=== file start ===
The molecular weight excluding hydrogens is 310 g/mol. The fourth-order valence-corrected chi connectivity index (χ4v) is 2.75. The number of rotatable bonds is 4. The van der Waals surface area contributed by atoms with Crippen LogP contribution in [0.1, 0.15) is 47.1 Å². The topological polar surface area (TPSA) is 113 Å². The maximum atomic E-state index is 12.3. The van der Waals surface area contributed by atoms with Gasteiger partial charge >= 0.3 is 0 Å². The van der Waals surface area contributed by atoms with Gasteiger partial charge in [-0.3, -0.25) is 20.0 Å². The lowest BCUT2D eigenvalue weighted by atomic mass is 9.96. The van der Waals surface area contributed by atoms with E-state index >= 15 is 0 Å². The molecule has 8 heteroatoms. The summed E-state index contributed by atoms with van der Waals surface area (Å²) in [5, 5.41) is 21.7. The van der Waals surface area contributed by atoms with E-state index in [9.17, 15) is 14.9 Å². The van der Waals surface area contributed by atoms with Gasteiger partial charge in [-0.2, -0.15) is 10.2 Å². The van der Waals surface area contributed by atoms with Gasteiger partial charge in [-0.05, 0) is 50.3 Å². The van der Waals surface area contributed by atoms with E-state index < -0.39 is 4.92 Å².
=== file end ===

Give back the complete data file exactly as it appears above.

The molecular weight excluding hydrogens is 310 g/mol. The fourth-order valence-corrected chi connectivity index (χ4v) is 2.75. The number of rotatable bonds is 4. The van der Waals surface area contributed by atoms with Crippen LogP contribution in [0.1, 0.15) is 47.1 Å². The topological polar surface area (TPSA) is 113 Å². The maximum atomic E-state index is 12.3. The van der Waals surface area contributed by atoms with Gasteiger partial charge >= 0.3 is 0 Å². The van der Waals surface area contributed by atoms with Gasteiger partial charge in [-0.3, -0.25) is 20.0 Å². The lowest BCUT2D eigenvalue weighted by atomic mass is 9.96. The van der Waals surface area contributed by atoms with E-state index >= 15 is 0 Å². The molecule has 8 heteroatoms. The summed E-state index contributed by atoms with van der Waals surface area (Å²) in [5, 5.41) is 21.7. The van der Waals surface area contributed by atoms with E-state index in [9.17, 15) is 14.9 Å². The van der Waals surface area contributed by atoms with Gasteiger partial charge in [-0.2, -0.15) is 10.2 Å². The van der Waals surface area contributed by atoms with Gasteiger partial charge in [-0.05, 0) is 50.3 Å². The van der Waals surface area contributed by atoms with E-state index < -0.39 is 4.92 Å².